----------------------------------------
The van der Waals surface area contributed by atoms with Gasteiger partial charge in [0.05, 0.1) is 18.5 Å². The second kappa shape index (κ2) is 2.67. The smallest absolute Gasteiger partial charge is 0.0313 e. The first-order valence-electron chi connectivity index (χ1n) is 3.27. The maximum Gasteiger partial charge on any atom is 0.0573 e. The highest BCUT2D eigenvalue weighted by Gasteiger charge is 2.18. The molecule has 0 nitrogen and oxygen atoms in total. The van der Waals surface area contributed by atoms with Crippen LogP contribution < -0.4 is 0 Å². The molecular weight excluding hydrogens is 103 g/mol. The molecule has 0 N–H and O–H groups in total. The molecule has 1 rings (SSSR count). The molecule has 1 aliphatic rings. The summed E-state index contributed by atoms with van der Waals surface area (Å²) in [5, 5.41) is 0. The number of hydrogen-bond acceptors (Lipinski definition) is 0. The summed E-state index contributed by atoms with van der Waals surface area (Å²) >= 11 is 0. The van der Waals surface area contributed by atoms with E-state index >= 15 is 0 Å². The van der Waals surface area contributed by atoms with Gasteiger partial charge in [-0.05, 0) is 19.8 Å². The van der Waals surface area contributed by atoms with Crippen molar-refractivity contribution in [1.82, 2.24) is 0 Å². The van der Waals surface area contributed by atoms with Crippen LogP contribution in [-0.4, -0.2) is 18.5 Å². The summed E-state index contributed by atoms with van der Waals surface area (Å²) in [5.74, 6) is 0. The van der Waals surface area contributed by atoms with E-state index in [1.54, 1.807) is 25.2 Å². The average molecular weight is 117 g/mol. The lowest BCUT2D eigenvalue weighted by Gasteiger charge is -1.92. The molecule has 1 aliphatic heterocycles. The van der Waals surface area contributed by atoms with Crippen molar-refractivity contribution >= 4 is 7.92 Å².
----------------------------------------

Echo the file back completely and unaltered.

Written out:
The van der Waals surface area contributed by atoms with Gasteiger partial charge in [0.05, 0.1) is 18.5 Å². The second kappa shape index (κ2) is 2.67. The smallest absolute Gasteiger partial charge is 0.0313 e. The first-order valence-electron chi connectivity index (χ1n) is 3.27. The maximum Gasteiger partial charge on any atom is 0.0573 e. The highest BCUT2D eigenvalue weighted by Gasteiger charge is 2.18. The molecule has 0 nitrogen and oxygen atoms in total. The van der Waals surface area contributed by atoms with Crippen LogP contribution < -0.4 is 0 Å². The molecular weight excluding hydrogens is 103 g/mol. The molecule has 0 N–H and O–H groups in total. The molecule has 1 rings (SSSR count). The molecule has 1 aliphatic rings. The summed E-state index contributed by atoms with van der Waals surface area (Å²) in [5, 5.41) is 0. The number of hydrogen-bond acceptors (Lipinski definition) is 0. The summed E-state index contributed by atoms with van der Waals surface area (Å²) >= 11 is 0. The van der Waals surface area contributed by atoms with E-state index >= 15 is 0 Å². The van der Waals surface area contributed by atoms with Gasteiger partial charge in [-0.05, 0) is 19.8 Å². The van der Waals surface area contributed by atoms with Crippen molar-refractivity contribution in [1.82, 2.24) is 0 Å². The van der Waals surface area contributed by atoms with Crippen LogP contribution in [-0.4, -0.2) is 18.5 Å². The summed E-state index contributed by atoms with van der Waals surface area (Å²) in [5.74, 6) is 0. The van der Waals surface area contributed by atoms with E-state index in [1.54, 1.807) is 25.2 Å². The average molecular weight is 117 g/mol. The lowest BCUT2D eigenvalue weighted by Gasteiger charge is -1.92. The molecule has 1 aliphatic heterocycles. The van der Waals surface area contributed by atoms with Crippen molar-refractivity contribution >= 4 is 7.92 Å².